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Bad astronomy | ALMA reveals a dusty ring around a young exoplanet likely to form moons

Moons abound in our solar system; almost every planet has at least one. Moons can form in many ways, but one of them is that they are born with the planet (wait a second and I will come back to it later). Given the number of moons we have locally, we think they also abound in other solar systems.

We have not seen any exomoon yet. They are ridiculously hard to detect. But new observations indicate that at least one newborn planet surrounding a nearby star is still surrounded by a disk of dust, the kind of things we think they are forming. In other words, we may be seeing the birthplace of an exomoon or exomoons.

Holy wow.

To be clear, we do not know if moons are or have been formed from this material. But this is the first time a disc around a planet is detected with confidence. So it's a good bet.

The observations were made using the large set of Atmama / submillimeter Array (ALMA) dishes in the high desert plains of Chile. ALMA looks at the light far beyond what our eyes can see, with wavelengths of about one millimeter or less. This exceeds the infrared and microwave frequencies of the electromagnetic spectrum, but its length is not as long as that of radio waves.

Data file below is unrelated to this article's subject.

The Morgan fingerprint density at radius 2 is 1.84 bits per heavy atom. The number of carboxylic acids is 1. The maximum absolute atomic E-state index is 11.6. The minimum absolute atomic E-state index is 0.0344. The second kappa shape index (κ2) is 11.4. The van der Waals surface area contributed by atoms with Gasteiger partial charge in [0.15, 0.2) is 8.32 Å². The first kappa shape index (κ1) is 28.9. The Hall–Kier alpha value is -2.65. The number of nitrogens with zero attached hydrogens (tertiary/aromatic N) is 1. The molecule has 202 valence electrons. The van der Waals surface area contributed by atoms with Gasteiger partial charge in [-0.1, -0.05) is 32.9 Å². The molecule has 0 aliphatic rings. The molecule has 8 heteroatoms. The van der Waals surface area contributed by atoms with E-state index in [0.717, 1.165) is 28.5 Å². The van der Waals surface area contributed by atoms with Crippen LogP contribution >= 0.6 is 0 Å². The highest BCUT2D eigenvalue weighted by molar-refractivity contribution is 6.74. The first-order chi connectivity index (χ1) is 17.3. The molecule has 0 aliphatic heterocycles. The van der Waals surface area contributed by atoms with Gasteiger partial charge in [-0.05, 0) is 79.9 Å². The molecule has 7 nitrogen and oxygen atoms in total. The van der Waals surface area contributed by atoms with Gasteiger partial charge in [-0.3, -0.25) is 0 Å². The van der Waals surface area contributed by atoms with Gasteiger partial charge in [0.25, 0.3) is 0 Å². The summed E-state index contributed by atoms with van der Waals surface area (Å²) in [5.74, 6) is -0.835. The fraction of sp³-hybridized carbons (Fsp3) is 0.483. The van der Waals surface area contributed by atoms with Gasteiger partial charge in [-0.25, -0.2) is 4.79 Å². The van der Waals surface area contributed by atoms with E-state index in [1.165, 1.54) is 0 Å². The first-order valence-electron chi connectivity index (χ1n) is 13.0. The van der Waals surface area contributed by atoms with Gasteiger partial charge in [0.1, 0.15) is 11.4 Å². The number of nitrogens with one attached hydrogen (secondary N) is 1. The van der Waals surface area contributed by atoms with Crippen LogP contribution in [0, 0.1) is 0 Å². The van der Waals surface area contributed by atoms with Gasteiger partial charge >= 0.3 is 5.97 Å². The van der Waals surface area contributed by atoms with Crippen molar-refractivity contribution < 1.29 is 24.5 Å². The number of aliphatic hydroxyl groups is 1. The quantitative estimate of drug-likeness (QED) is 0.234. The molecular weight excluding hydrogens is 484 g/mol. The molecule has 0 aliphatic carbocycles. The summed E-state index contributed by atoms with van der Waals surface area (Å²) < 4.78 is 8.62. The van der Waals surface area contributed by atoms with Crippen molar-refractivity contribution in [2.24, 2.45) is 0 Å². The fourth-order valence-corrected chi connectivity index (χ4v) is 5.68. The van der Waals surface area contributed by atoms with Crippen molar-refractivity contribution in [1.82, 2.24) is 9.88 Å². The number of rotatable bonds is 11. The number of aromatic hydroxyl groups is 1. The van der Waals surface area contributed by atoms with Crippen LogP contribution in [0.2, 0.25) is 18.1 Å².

This is the ideal wavelength for searching for dusty environments around young exoplanets. Stars do not emit much light to the millimeter, but the dust surroundings after their birth, they shine brightly. It's the same dust that planets form.

In a word, clouds of gas and dust can collapse (perhaps they are struck by the wind of a powerful nearby star, a supernova or two colliding clouds). When they do, the material flattens to form a giant disk in rotation, usually tens or hundreds of billions of kilometers in diameter. The star is formed in the center. Further down the disc, clusters of substance begin to form, aggregating over millions of years to form planets. If a planet is massive enough (about ten times the mass of the Earth), then it can create a vacuum in the dust ring, collecting materials by gravitation.